For a thousand years, Chinese girls had their feet bound to keep them as small as possible. Europeans looked at this ideal of beauty with a mixture of fascination and astonishment. In the 19th century, doctors also became interested in the so-called ``lotus feet``. Many such specimens can still be found in scientific collections today.

The exhibition shows these sensitive things against the background of social, colonial and medical history. It examines foot-binding as a situated practice that not only restricted women but also had an identity-forming effect. One focus is on the interplay of self-perceptions and foreign perceptions and the intertwining of Chinese and European emancipation movements: Parallel to the initiatives for ``foot liberation``, women in Europe fought against the corset. The exhibition gives women a voice. Artistic positions by Zhang Gong, kate-hers RHEE and Zhang Rui enter into a dialogue with the exhibition and open up the perspective on beauty norms and the conditioning of bodies in the present.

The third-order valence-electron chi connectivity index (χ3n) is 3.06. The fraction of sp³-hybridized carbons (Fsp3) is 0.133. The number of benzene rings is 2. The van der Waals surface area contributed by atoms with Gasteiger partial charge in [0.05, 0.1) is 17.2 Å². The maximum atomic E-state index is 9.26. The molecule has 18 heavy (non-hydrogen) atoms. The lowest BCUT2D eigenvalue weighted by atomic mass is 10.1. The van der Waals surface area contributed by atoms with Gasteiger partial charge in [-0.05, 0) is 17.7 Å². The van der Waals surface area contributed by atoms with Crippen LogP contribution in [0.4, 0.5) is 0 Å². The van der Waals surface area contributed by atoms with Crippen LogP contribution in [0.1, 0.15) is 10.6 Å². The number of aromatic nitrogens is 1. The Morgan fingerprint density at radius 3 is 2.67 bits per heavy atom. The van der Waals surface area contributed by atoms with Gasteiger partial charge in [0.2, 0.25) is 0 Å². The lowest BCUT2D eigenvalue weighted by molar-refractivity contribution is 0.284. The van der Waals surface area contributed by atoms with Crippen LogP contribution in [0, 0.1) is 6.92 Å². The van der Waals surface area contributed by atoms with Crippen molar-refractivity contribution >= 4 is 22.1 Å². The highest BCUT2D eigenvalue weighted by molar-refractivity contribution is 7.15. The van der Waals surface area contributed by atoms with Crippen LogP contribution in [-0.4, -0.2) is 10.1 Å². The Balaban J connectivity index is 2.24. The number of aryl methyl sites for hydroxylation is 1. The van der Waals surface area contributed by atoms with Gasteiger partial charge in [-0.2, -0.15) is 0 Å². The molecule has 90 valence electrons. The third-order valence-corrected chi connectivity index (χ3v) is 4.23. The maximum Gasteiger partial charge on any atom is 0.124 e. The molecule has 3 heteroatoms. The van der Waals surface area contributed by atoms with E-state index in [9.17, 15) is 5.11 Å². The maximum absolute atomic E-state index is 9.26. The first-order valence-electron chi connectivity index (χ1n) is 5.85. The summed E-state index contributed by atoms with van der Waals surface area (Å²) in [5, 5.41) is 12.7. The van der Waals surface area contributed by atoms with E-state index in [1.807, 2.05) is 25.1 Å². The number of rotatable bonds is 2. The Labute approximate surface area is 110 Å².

A cooperation of Tieranatomisches Theater der Humboldt-Universität zu Berlin, MARKK Museum am Rothenbaum. Künste und Kulturen der Welt, Kunstuniversität Linz<. Funded by the German Federal Cultural Foundation.

Curators: Jasmin Mersmann, Evke Rulffes, Felix Sattler
Team TA T (project lead), Helmholtz-Zentrum für Kulturtechnik, Humboldt-Universität zu Berlin
Team MARKK: Barbara Plankensteiner, Susanne Knödel, Gabriel Schimmeroth
Artists: kate-hers RHEE, Zhang Gong and Zhang Rui
Scientific advisory board: Han Congyao, Mireile Flitsch, Dorothy Ko, Carina Phillips, Thomas Schnalke, Susanne Wernsing, Zhu Yijie